Who is Timothy McVeigh? We all know that he is accused in the Oklahoma bombing that killed 168 people, a lot of them children. But who is he as a person?
At one time, McVeigh hoped to have a career in the military. He had always held a fascination for guns. After joining the Army, he found himself awkward in social settings, so he would stay on base reading his 'Soldiers of Fortune' magazines while his mates went out to the clubs. He washed out of the Green Berets after two days which changed his attitude about the military and he fell apart.
McVeigh quit the service and wandered the country until he met up with Nichols, an old Army buddy. McVeigh sold weapons at gun shows but complained that the government had too much control. The passage of the Brady gun control bill convinced him that the government had too much control. The passage of the Brady gun control bill convinced him that the government had taken the rights of American citizens away from them. Because of the Waco tragedy between the government and the Branch Davidians, he decided to get revenge against the government by targeting the Alfred P. Murrah federal building. (At first it was planned to assassinate Janet Reno, but it was decided that would be too difficult.)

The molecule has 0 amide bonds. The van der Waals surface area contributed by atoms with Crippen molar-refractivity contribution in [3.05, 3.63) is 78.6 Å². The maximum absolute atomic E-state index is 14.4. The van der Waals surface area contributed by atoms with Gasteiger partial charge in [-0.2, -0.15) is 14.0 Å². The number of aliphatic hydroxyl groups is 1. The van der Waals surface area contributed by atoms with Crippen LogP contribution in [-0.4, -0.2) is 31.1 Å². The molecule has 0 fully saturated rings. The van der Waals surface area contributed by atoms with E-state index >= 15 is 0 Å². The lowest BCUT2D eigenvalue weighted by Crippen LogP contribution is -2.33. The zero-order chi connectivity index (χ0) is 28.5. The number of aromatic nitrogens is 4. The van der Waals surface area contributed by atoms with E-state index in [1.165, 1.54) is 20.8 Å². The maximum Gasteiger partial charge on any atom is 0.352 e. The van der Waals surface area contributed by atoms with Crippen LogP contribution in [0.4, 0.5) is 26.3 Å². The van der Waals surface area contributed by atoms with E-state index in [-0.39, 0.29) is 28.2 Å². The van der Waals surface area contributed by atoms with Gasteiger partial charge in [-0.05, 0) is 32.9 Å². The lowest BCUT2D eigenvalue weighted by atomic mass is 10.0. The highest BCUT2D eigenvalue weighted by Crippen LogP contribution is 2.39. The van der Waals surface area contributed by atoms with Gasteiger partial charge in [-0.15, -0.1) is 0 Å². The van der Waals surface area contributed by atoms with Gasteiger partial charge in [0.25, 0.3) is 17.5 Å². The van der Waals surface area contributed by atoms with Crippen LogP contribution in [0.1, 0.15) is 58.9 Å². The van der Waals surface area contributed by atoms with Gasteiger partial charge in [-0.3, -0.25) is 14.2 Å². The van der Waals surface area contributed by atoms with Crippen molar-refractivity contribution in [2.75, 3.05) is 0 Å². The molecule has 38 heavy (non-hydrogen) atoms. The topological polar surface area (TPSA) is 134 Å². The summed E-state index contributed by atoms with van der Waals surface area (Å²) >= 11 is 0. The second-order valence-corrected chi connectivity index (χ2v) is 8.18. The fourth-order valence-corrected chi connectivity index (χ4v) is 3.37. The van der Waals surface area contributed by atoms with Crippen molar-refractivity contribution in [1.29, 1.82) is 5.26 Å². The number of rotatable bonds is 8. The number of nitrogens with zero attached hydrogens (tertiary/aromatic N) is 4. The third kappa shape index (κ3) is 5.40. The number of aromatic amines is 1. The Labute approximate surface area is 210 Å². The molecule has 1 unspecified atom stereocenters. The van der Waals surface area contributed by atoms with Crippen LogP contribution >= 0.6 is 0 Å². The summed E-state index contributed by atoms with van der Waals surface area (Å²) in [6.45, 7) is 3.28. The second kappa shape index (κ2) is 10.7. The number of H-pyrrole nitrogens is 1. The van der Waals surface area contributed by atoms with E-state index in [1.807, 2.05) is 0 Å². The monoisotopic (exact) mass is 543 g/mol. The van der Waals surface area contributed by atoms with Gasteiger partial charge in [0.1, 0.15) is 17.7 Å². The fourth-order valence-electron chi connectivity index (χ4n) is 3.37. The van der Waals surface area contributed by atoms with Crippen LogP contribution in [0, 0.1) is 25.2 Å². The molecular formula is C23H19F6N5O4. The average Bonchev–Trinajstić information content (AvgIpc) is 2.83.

With Nichols, together they cased the building and made the explosives that would later be the means that killed innocent 168 people, which included 19 children, on April 19, 1995.
Now the debate seems to be whether the victims' families should be allowed to view the death of the man found guilty of killing their loved ones. Is this the next stage of our execution progression? Televised executions?
Many people will be protesting the execution. Many will be waiting for the word of his death. What will the families be doing?
Our Cover Story continues with:'An Outsider's View'